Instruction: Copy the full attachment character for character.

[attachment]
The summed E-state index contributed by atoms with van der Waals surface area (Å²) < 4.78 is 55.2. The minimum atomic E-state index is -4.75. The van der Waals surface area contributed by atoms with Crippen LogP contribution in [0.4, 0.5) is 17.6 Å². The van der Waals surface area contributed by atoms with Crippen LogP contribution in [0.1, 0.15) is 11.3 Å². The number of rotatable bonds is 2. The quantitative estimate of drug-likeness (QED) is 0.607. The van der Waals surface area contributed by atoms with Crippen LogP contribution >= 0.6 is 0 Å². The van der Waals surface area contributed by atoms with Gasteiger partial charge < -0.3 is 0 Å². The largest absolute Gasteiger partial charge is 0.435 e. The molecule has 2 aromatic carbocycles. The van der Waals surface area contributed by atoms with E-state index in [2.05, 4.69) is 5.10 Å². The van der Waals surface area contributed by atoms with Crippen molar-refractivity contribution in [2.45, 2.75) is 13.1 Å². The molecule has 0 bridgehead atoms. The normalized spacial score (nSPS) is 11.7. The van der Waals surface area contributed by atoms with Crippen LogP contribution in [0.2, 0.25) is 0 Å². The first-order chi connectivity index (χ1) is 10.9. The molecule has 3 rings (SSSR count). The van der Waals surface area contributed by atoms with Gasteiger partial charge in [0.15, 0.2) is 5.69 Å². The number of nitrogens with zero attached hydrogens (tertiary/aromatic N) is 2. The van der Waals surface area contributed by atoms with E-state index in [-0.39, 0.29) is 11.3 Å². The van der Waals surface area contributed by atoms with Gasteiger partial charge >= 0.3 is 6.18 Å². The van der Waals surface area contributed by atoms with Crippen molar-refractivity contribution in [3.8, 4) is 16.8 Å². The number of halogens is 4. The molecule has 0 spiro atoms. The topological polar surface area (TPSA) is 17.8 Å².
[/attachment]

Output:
The summed E-state index contributed by atoms with van der Waals surface area (Å²) < 4.78 is 55.2. The minimum atomic E-state index is -4.75. The van der Waals surface area contributed by atoms with Crippen LogP contribution in [0.4, 0.5) is 17.6 Å². The van der Waals surface area contributed by atoms with Crippen LogP contribution in [0.1, 0.15) is 11.3 Å². The number of rotatable bonds is 2. The quantitative estimate of drug-likeness (QED) is 0.607. The van der Waals surface area contributed by atoms with Crippen LogP contribution >= 0.6 is 0 Å². The van der Waals surface area contributed by atoms with Gasteiger partial charge < -0.3 is 0 Å². The largest absolute Gasteiger partial charge is 0.435 e. The molecule has 2 aromatic carbocycles. The van der Waals surface area contributed by atoms with E-state index in [2.05, 4.69) is 5.10 Å². The van der Waals surface area contributed by atoms with Crippen molar-refractivity contribution in [2.45, 2.75) is 13.1 Å². The molecule has 0 bridgehead atoms. The normalized spacial score (nSPS) is 11.7. The van der Waals surface area contributed by atoms with Crippen LogP contribution in [0.2, 0.25) is 0 Å². The first-order chi connectivity index (χ1) is 10.9. The molecule has 3 rings (SSSR count). The van der Waals surface area contributed by atoms with Gasteiger partial charge in [0.15, 0.2) is 5.69 Å². The number of nitrogens with zero attached hydrogens (tertiary/aromatic N) is 2. The van der Waals surface area contributed by atoms with E-state index in [-0.39, 0.29) is 11.3 Å². The van der Waals surface area contributed by atoms with Gasteiger partial charge >= 0.3 is 6.18 Å². The van der Waals surface area contributed by atoms with Crippen molar-refractivity contribution in [3.8, 4) is 16.8 Å². The number of halogens is 4. The molecule has 0 spiro atoms. The topological polar surface area (TPSA) is 17.8 Å².